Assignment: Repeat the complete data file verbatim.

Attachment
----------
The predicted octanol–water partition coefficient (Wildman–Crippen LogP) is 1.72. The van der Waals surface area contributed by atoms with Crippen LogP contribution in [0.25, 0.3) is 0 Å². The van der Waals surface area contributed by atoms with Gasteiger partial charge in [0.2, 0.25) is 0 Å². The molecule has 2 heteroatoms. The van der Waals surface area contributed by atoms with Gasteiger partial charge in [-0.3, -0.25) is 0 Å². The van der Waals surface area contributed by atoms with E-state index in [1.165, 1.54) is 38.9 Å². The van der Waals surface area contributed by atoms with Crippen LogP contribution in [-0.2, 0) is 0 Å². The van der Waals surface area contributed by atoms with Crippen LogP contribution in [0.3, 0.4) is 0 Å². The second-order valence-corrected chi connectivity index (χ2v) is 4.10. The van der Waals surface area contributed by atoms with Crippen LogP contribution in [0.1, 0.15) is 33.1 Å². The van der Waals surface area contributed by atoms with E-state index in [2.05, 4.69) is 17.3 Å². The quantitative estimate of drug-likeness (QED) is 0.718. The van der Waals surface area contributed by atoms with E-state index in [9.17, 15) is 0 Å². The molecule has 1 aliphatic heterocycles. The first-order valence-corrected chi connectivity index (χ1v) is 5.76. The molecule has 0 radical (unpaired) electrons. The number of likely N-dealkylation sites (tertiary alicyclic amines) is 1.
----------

The predicted octanol–water partition coefficient (Wildman–Crippen LogP) is 1.72. The van der Waals surface area contributed by atoms with Crippen LogP contribution in [0.25, 0.3) is 0 Å². The van der Waals surface area contributed by atoms with Gasteiger partial charge in [0.2, 0.25) is 0 Å². The molecule has 2 heteroatoms. The van der Waals surface area contributed by atoms with Gasteiger partial charge in [-0.3, -0.25) is 0 Å². The van der Waals surface area contributed by atoms with E-state index in [1.165, 1.54) is 38.9 Å². The van der Waals surface area contributed by atoms with Crippen LogP contribution in [-0.2, 0) is 0 Å². The van der Waals surface area contributed by atoms with Crippen LogP contribution in [0.3, 0.4) is 0 Å². The second-order valence-corrected chi connectivity index (χ2v) is 4.10. The van der Waals surface area contributed by atoms with Crippen LogP contribution in [0.1, 0.15) is 33.1 Å². The van der Waals surface area contributed by atoms with E-state index in [2.05, 4.69) is 17.3 Å². The quantitative estimate of drug-likeness (QED) is 0.718. The van der Waals surface area contributed by atoms with E-state index in [9.17, 15) is 0 Å². The molecule has 1 aliphatic heterocycles. The first-order valence-corrected chi connectivity index (χ1v) is 5.76. The molecule has 0 radical (unpaired) electrons. The number of likely N-dealkylation sites (tertiary alicyclic amines) is 1.